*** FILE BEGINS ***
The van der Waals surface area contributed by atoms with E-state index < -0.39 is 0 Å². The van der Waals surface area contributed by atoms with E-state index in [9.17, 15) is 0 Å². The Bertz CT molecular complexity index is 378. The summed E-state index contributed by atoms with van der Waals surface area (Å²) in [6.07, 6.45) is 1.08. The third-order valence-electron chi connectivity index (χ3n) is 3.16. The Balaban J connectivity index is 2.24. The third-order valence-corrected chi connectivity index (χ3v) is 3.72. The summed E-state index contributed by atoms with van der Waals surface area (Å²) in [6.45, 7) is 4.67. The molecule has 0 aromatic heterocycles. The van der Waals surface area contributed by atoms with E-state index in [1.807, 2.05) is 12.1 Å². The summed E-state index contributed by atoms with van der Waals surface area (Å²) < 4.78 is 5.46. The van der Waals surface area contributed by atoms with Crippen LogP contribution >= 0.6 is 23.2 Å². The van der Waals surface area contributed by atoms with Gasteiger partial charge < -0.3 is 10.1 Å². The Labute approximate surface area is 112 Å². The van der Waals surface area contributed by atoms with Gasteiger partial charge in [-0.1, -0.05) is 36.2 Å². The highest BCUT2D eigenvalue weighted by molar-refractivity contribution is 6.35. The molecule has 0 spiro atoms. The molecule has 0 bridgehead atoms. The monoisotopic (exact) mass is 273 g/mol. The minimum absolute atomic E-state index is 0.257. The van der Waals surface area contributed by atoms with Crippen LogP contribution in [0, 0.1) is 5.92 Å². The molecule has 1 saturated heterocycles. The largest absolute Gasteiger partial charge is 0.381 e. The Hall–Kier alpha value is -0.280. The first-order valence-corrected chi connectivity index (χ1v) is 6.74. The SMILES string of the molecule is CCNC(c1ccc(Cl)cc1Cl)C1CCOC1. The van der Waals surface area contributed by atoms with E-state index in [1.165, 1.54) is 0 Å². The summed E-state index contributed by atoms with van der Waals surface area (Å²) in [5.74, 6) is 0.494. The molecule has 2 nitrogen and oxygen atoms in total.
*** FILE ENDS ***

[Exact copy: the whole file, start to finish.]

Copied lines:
The van der Waals surface area contributed by atoms with E-state index < -0.39 is 0 Å². The van der Waals surface area contributed by atoms with E-state index in [9.17, 15) is 0 Å². The Bertz CT molecular complexity index is 378. The summed E-state index contributed by atoms with van der Waals surface area (Å²) in [6.07, 6.45) is 1.08. The third-order valence-electron chi connectivity index (χ3n) is 3.16. The Balaban J connectivity index is 2.24. The third-order valence-corrected chi connectivity index (χ3v) is 3.72. The summed E-state index contributed by atoms with van der Waals surface area (Å²) in [6.45, 7) is 4.67. The molecule has 0 aromatic heterocycles. The van der Waals surface area contributed by atoms with E-state index in [1.807, 2.05) is 12.1 Å². The summed E-state index contributed by atoms with van der Waals surface area (Å²) < 4.78 is 5.46. The van der Waals surface area contributed by atoms with Crippen LogP contribution >= 0.6 is 23.2 Å². The van der Waals surface area contributed by atoms with Gasteiger partial charge < -0.3 is 10.1 Å². The Labute approximate surface area is 112 Å². The van der Waals surface area contributed by atoms with Gasteiger partial charge in [-0.1, -0.05) is 36.2 Å². The highest BCUT2D eigenvalue weighted by molar-refractivity contribution is 6.35. The molecule has 0 spiro atoms. The molecule has 0 bridgehead atoms. The monoisotopic (exact) mass is 273 g/mol. The minimum absolute atomic E-state index is 0.257. The van der Waals surface area contributed by atoms with Crippen LogP contribution in [0, 0.1) is 5.92 Å². The molecule has 1 saturated heterocycles. The largest absolute Gasteiger partial charge is 0.381 e. The Hall–Kier alpha value is -0.280. The first-order valence-corrected chi connectivity index (χ1v) is 6.74. The SMILES string of the molecule is CCNC(c1ccc(Cl)cc1Cl)C1CCOC1. The van der Waals surface area contributed by atoms with E-state index in [1.165, 1.54) is 0 Å². The summed E-state index contributed by atoms with van der Waals surface area (Å²) in [5.74, 6) is 0.494. The molecule has 2 nitrogen and oxygen atoms in total.